Dole Pineapple Plantation (Wahiawa)

Dole Pineapple Plantation (Wahiawa)

Heading out of Honolulu on our way to the North Shore we stopped at the Dole Pineapple Plantation to learn about one of Hawaii's signature crops. A word of warning, this "plantation" is a massive tourist trap. There are some free activities like a pineapple cutting demonstration but some of the other activities will cost you, like the enormous pineapple maze and the train ride and garden tour. We opted not to do those things as we were a little pressed for time and it was about 95 degrees and the last thing the kids wanted to do was get lost running around in some huge maze which would take them G-d only knows how long to find their way out. On top of it, I was sure Joel would get lost and get totally stressed out and then we'd all have to set out to find him and then find our way out AGAIN.....I am getting a stress headache just imagining it.... but we did have a wonderful time in the enormous gift shop. They have every kind of pineapple product you can imagine and then some as well as a super nice selection of souvenirs. The place was jam packed with shoppers so be forewarned. There were lots of neat vintage Dole pineapple prints and other stuff along with tons of tasty treats to send home.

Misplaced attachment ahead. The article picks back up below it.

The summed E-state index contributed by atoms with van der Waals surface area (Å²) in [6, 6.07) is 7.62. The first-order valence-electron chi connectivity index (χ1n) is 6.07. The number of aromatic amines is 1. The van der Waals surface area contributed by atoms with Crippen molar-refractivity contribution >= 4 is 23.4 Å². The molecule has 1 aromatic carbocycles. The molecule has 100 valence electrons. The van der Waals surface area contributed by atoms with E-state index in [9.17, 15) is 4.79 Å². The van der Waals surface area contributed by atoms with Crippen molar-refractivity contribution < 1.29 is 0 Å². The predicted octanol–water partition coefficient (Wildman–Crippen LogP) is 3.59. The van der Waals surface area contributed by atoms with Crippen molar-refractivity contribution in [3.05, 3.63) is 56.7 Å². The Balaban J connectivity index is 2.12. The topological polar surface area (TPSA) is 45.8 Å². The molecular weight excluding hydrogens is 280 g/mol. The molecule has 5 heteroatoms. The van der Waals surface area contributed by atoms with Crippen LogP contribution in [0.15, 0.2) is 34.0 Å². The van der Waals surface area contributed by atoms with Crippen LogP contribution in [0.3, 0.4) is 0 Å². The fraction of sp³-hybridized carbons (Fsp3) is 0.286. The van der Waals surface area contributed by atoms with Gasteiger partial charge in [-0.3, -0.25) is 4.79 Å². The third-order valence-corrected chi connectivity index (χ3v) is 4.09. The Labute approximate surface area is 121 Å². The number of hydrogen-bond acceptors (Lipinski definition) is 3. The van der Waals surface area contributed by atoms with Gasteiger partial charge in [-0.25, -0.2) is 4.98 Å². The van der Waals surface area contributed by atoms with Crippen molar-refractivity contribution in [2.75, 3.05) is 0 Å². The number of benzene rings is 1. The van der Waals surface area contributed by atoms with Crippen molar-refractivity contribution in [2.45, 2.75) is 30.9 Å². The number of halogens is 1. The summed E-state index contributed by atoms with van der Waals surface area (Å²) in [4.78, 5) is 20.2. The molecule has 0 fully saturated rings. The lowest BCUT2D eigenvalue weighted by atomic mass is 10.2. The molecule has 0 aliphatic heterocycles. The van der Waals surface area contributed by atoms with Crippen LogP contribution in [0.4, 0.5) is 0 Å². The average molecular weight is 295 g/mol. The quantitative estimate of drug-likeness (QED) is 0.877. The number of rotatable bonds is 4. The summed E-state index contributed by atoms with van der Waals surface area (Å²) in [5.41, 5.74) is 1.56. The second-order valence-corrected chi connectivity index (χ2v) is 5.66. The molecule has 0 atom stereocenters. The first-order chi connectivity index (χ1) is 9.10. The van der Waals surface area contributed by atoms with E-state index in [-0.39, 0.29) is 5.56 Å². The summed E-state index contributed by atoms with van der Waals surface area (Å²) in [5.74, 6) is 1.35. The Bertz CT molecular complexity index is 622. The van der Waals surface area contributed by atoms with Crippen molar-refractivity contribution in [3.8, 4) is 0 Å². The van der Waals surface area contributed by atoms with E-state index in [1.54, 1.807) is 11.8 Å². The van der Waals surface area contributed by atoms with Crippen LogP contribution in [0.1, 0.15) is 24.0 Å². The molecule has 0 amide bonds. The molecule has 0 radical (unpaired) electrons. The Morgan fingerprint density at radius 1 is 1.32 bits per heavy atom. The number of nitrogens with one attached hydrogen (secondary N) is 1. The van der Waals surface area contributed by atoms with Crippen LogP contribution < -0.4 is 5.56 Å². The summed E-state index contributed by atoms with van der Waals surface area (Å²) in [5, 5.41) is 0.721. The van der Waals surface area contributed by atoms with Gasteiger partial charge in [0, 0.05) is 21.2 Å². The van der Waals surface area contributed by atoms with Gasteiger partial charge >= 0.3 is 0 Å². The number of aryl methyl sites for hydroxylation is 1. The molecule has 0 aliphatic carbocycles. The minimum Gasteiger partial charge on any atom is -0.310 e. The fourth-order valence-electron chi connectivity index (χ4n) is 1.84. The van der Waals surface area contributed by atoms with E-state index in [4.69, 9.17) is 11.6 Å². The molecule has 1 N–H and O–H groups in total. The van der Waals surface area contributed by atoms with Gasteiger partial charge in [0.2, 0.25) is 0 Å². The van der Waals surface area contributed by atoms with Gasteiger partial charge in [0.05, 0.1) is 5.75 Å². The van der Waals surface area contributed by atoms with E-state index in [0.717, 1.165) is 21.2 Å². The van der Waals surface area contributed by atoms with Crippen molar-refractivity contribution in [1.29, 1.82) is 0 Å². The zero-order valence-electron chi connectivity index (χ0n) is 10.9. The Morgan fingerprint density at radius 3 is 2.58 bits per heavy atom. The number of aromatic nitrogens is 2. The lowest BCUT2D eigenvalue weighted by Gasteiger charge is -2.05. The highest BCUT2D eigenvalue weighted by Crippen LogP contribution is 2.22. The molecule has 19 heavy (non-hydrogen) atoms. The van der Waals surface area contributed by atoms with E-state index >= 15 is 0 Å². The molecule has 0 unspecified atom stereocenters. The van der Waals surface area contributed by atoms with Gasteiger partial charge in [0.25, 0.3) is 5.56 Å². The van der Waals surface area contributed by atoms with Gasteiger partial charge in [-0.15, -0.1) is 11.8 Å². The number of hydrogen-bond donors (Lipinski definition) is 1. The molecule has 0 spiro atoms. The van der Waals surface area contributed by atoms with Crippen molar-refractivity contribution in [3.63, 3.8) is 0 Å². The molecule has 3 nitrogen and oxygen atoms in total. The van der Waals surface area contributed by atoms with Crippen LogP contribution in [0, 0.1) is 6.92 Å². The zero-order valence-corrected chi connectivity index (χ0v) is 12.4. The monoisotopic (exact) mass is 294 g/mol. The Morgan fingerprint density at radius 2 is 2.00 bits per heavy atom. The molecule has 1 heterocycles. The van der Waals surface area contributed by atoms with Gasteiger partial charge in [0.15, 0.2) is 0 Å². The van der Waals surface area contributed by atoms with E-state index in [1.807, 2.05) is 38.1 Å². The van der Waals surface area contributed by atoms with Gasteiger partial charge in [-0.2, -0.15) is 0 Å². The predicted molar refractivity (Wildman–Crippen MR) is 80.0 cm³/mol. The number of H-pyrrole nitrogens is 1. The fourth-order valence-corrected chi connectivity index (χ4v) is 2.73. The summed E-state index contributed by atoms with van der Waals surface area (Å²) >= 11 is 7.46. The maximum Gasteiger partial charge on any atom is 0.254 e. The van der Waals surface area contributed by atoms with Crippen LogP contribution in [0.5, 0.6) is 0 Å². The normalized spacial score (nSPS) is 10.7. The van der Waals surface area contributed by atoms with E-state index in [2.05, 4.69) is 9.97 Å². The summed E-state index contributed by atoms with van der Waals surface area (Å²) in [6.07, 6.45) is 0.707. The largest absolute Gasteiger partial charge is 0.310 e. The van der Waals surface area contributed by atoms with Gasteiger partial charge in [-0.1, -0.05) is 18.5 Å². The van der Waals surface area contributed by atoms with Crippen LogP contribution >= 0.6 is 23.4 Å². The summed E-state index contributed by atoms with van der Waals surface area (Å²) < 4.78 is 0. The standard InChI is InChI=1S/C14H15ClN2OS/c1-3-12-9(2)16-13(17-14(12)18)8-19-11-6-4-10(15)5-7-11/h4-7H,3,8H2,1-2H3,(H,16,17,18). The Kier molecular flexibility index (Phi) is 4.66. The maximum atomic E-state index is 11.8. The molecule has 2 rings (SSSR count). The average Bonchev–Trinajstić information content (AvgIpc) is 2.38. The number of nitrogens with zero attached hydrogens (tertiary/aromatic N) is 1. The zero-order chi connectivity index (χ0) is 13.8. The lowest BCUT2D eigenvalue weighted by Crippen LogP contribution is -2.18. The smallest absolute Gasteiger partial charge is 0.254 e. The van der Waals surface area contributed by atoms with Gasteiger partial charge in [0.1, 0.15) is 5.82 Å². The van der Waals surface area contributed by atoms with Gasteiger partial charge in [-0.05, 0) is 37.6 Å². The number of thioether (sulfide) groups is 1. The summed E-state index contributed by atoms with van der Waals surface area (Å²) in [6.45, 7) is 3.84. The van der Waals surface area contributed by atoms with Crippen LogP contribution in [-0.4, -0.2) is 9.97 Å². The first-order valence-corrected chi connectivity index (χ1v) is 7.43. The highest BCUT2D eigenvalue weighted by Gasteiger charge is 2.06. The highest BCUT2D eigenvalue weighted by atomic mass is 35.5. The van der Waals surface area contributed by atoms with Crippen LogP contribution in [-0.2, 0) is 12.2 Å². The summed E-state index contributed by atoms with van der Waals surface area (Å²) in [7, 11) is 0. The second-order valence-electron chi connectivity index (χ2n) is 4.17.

I ended up buying a "honu" or sea turtle sticker that I put on my car. Everytime I see it, I am reminded of the peacefulness of that lovely creature and the wonderful time I had with my family in the islands. I also indulged in a chocolate bar from a local manufacturer called Maile Kai. Oh my...., that bar was one of the best I've ever had. It's single origin chocolate bar meaning that all the chocolate is grown and processed in the islands, and it comes in milk and dark. It was smooth and rich, and ridiculously good.

Of course the shopping was fun, but honestly, I'd hope to learn a little about the dole company and it's history in Hawaii. There weren't any displays or museum to understand what role pineapple and the dole company played and sadly it was a lost opportunity as far as our learning went. I would not recommend this place as somewhere to learn about agriculture past and present in the islands, but if you need some unique or tasty souvenirs and have the time either going to or coming from the North Shore, it's definitely worth the stop.

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